A UKZN Neurosurgeon, Dr Nomusa Shezi, led a team of medical specialists and practioners who performed deep brain stimulation (DBS) procedures on two patients with movement disorders.
The procedures were performed at the Inkosi Albert Luthuli Central Hospital in Durban where UKZN’s Discipline of Neurosurgery is based. The Discipline, a leader in the field of neurosurgery in KwaZulu-Natal, has developed its own “functional neurosurgery” methods.
Shezi (34) is KwaZulu-Natal’s first qualified African woman neurosurgeon. Other members of the team – who partnered with Shezi – included neurologist, Dr Ferzana Amod and Netcare neurosurgeon, Dr Piet Slabbert.
The team performed successful DBS procedures on a patient who had Parkinson’s disease and on another suffering from dystonia.
This procedure becomes necessary to treat those suffering from movement disorders that no longer respond to medical therapy.
Shezi has now performed DBS procedures on three occasions in the past 12 months and plans to increase the frequency.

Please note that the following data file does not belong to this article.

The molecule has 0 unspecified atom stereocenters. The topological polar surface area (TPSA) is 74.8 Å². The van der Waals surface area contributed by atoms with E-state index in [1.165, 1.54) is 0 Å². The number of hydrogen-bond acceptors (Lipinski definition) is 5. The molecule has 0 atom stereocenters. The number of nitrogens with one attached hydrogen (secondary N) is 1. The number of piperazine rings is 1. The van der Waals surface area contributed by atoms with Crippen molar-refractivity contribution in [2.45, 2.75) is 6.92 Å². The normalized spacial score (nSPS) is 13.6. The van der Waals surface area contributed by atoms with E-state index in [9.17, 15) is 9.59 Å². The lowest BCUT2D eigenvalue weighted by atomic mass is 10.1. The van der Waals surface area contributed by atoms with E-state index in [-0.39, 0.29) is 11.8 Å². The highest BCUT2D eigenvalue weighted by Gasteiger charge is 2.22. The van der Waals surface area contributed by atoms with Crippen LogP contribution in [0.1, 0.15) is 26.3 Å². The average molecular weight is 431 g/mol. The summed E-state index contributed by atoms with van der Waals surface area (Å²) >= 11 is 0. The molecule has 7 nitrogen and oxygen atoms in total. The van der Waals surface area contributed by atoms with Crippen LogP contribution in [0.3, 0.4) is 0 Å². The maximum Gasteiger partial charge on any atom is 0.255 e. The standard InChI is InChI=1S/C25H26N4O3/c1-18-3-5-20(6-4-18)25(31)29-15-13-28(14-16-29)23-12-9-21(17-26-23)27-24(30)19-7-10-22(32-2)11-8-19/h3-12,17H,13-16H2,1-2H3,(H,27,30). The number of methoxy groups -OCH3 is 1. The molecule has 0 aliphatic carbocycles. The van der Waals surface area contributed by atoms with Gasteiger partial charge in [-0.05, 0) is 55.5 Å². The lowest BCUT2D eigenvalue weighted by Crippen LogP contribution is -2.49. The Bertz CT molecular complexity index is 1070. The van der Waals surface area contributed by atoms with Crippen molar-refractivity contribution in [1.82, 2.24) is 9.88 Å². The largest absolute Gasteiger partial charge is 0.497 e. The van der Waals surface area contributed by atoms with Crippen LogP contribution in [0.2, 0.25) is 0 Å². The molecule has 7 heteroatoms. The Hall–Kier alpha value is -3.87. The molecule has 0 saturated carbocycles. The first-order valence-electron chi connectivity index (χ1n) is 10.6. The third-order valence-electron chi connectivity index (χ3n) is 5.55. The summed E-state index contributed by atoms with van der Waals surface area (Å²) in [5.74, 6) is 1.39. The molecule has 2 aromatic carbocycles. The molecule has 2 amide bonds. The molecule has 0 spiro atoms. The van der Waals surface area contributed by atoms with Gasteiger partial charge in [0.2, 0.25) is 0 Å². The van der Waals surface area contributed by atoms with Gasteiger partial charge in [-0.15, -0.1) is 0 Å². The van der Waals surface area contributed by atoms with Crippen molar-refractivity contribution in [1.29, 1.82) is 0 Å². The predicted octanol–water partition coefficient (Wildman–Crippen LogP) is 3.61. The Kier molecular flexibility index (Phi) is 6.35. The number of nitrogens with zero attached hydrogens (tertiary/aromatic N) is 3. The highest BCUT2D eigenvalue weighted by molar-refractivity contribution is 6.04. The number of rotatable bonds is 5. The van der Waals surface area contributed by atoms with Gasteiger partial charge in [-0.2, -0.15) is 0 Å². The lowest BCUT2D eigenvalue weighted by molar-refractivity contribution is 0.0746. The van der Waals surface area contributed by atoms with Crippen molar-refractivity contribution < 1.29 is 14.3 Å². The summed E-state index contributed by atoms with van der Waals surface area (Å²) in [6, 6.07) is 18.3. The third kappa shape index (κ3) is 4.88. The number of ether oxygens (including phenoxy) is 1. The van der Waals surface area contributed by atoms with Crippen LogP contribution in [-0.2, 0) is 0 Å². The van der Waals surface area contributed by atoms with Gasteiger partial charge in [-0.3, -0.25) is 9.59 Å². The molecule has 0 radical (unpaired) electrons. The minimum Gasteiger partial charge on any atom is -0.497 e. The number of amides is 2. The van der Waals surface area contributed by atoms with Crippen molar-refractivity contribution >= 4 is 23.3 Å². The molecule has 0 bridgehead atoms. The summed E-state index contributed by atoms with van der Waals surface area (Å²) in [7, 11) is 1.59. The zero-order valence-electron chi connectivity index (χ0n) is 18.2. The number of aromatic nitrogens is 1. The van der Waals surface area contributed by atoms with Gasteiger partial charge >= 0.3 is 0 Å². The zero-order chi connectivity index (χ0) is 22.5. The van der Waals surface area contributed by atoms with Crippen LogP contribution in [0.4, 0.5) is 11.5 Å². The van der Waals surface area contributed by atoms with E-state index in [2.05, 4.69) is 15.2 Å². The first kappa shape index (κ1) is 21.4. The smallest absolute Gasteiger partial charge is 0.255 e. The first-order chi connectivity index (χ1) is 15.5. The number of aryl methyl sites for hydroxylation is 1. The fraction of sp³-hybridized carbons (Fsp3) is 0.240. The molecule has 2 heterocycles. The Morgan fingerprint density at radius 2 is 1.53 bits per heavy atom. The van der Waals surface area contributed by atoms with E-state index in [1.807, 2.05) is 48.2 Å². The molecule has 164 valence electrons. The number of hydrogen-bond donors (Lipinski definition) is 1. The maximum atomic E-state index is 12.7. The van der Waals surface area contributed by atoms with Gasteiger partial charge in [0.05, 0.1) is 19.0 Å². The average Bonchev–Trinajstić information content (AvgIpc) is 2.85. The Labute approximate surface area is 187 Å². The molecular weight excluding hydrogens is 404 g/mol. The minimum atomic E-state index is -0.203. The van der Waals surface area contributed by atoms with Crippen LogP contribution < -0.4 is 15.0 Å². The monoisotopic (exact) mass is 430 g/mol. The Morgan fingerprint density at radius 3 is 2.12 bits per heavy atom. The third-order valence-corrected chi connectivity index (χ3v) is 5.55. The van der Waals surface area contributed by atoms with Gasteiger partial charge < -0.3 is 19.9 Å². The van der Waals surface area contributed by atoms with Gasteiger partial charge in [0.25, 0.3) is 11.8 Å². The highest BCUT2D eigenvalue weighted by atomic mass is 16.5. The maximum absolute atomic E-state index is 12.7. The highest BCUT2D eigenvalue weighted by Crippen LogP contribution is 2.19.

‘Treating these patients requires a team effort,’ said Shezi, who credited Amod for diagnosing, treating and identifying sufferers who he thought would benefit from the procedure.
Slabbert spent three days out of his private practice to offer his expertise and train the team at Inkosi Albert Luthuli Hospital, as most DBS procedures are done by private sector specialists.
The procedure is performed with the patient awake which results in the best possible outcome in terms of improving quality of life, which for some includes being able to regain their independence and return to work.
Shezi and her team hope the procedure will soon be available at State hospitals for all patients requiring it.
Words: Lihle Sosibo